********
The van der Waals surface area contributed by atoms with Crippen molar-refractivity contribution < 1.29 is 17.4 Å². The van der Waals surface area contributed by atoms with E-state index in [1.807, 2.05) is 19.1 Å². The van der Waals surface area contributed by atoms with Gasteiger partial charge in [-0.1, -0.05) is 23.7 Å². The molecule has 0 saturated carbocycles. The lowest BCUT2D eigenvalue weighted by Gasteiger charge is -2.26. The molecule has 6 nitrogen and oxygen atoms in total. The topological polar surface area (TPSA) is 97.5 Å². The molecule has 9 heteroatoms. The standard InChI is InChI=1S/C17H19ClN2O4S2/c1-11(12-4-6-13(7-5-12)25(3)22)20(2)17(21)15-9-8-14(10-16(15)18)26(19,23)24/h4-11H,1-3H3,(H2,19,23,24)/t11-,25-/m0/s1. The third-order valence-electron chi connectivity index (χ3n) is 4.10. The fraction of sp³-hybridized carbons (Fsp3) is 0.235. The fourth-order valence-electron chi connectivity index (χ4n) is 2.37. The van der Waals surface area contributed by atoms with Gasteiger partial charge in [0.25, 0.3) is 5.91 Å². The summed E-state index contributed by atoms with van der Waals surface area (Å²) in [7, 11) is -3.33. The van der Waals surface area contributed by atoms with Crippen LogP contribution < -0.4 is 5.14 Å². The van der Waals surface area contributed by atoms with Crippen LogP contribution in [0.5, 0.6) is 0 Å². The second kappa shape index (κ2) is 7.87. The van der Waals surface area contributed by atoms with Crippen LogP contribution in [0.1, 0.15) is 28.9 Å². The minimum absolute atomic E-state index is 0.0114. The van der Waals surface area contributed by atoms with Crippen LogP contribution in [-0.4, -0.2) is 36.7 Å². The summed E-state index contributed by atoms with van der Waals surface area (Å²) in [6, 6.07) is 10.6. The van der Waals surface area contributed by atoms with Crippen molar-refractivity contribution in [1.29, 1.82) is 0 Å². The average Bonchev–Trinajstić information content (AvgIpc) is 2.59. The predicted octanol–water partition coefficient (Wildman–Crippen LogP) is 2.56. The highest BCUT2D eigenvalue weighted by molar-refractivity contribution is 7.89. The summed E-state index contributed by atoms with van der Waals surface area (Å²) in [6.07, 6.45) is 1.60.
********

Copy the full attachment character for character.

The van der Waals surface area contributed by atoms with Crippen molar-refractivity contribution < 1.29 is 17.4 Å². The van der Waals surface area contributed by atoms with E-state index in [1.807, 2.05) is 19.1 Å². The van der Waals surface area contributed by atoms with Gasteiger partial charge in [-0.1, -0.05) is 23.7 Å². The molecule has 0 saturated carbocycles. The lowest BCUT2D eigenvalue weighted by Gasteiger charge is -2.26. The molecule has 6 nitrogen and oxygen atoms in total. The topological polar surface area (TPSA) is 97.5 Å². The molecule has 9 heteroatoms. The standard InChI is InChI=1S/C17H19ClN2O4S2/c1-11(12-4-6-13(7-5-12)25(3)22)20(2)17(21)15-9-8-14(10-16(15)18)26(19,23)24/h4-11H,1-3H3,(H2,19,23,24)/t11-,25-/m0/s1. The third-order valence-electron chi connectivity index (χ3n) is 4.10. The fraction of sp³-hybridized carbons (Fsp3) is 0.235. The fourth-order valence-electron chi connectivity index (χ4n) is 2.37. The van der Waals surface area contributed by atoms with Gasteiger partial charge in [0.25, 0.3) is 5.91 Å². The summed E-state index contributed by atoms with van der Waals surface area (Å²) in [7, 11) is -3.33. The van der Waals surface area contributed by atoms with Crippen LogP contribution < -0.4 is 5.14 Å². The van der Waals surface area contributed by atoms with Crippen LogP contribution in [0.5, 0.6) is 0 Å². The second kappa shape index (κ2) is 7.87. The van der Waals surface area contributed by atoms with Crippen LogP contribution in [0.1, 0.15) is 28.9 Å². The minimum absolute atomic E-state index is 0.0114. The van der Waals surface area contributed by atoms with Crippen LogP contribution in [-0.4, -0.2) is 36.7 Å². The summed E-state index contributed by atoms with van der Waals surface area (Å²) in [6, 6.07) is 10.6. The van der Waals surface area contributed by atoms with Crippen molar-refractivity contribution in [1.29, 1.82) is 0 Å². The average Bonchev–Trinajstić information content (AvgIpc) is 2.59. The predicted octanol–water partition coefficient (Wildman–Crippen LogP) is 2.56. The highest BCUT2D eigenvalue weighted by molar-refractivity contribution is 7.89. The summed E-state index contributed by atoms with van der Waals surface area (Å²) in [6.07, 6.45) is 1.60.